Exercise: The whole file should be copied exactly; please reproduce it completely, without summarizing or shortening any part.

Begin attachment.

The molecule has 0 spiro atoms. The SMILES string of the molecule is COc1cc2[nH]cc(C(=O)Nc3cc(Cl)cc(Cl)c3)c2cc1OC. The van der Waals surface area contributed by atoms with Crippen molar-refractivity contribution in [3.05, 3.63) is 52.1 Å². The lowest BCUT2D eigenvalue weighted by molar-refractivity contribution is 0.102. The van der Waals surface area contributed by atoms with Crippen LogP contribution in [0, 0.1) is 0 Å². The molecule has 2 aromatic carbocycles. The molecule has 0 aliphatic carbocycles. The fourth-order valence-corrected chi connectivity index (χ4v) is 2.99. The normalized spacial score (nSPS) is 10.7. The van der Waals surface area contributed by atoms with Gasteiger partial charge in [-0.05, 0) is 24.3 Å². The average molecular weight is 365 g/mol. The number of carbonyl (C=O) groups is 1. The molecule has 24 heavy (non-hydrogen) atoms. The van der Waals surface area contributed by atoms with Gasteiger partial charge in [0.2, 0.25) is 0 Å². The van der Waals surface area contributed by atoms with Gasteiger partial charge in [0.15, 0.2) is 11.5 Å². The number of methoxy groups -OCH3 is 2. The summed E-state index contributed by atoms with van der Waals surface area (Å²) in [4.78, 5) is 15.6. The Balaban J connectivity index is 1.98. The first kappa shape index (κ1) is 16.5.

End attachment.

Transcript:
The molecule has 0 spiro atoms. The SMILES string of the molecule is COc1cc2[nH]cc(C(=O)Nc3cc(Cl)cc(Cl)c3)c2cc1OC. The van der Waals surface area contributed by atoms with Crippen molar-refractivity contribution in [3.05, 3.63) is 52.1 Å². The lowest BCUT2D eigenvalue weighted by molar-refractivity contribution is 0.102. The van der Waals surface area contributed by atoms with Crippen LogP contribution in [0, 0.1) is 0 Å². The molecule has 2 aromatic carbocycles. The molecule has 0 aliphatic carbocycles. The fourth-order valence-corrected chi connectivity index (χ4v) is 2.99. The normalized spacial score (nSPS) is 10.7. The van der Waals surface area contributed by atoms with Gasteiger partial charge in [-0.05, 0) is 24.3 Å². The average molecular weight is 365 g/mol. The number of carbonyl (C=O) groups is 1. The molecule has 24 heavy (non-hydrogen) atoms. The van der Waals surface area contributed by atoms with Gasteiger partial charge in [0.2, 0.25) is 0 Å². The van der Waals surface area contributed by atoms with Gasteiger partial charge in [0.15, 0.2) is 11.5 Å². The number of methoxy groups -OCH3 is 2. The summed E-state index contributed by atoms with van der Waals surface area (Å²) in [4.78, 5) is 15.6. The Balaban J connectivity index is 1.98. The first kappa shape index (κ1) is 16.5.